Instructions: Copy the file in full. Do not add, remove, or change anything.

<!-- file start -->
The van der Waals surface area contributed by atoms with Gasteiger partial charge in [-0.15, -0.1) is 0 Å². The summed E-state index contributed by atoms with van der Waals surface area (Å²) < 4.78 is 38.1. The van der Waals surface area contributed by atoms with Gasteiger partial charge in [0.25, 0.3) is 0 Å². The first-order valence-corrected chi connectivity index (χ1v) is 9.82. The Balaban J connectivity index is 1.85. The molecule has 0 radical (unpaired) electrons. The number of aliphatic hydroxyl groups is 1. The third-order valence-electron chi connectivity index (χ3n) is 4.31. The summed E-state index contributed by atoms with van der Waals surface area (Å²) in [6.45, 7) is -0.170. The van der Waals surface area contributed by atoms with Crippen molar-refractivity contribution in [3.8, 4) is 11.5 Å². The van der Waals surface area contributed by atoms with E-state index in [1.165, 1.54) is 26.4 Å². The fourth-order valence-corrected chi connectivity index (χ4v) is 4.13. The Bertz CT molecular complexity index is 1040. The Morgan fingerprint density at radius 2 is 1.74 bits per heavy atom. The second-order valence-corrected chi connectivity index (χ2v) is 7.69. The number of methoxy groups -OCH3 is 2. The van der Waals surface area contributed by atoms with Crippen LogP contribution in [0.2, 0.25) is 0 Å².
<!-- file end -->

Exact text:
The van der Waals surface area contributed by atoms with Gasteiger partial charge in [-0.15, -0.1) is 0 Å². The summed E-state index contributed by atoms with van der Waals surface area (Å²) < 4.78 is 38.1. The van der Waals surface area contributed by atoms with Gasteiger partial charge in [0.25, 0.3) is 0 Å². The first-order valence-corrected chi connectivity index (χ1v) is 9.82. The Balaban J connectivity index is 1.85. The molecule has 0 radical (unpaired) electrons. The number of aliphatic hydroxyl groups is 1. The third-order valence-electron chi connectivity index (χ3n) is 4.31. The summed E-state index contributed by atoms with van der Waals surface area (Å²) in [6.45, 7) is -0.170. The van der Waals surface area contributed by atoms with Crippen molar-refractivity contribution in [3.8, 4) is 11.5 Å². The van der Waals surface area contributed by atoms with E-state index in [1.165, 1.54) is 26.4 Å². The fourth-order valence-corrected chi connectivity index (χ4v) is 4.13. The Bertz CT molecular complexity index is 1040. The Morgan fingerprint density at radius 2 is 1.74 bits per heavy atom. The second-order valence-corrected chi connectivity index (χ2v) is 7.69. The number of methoxy groups -OCH3 is 2. The van der Waals surface area contributed by atoms with Crippen LogP contribution in [0.2, 0.25) is 0 Å².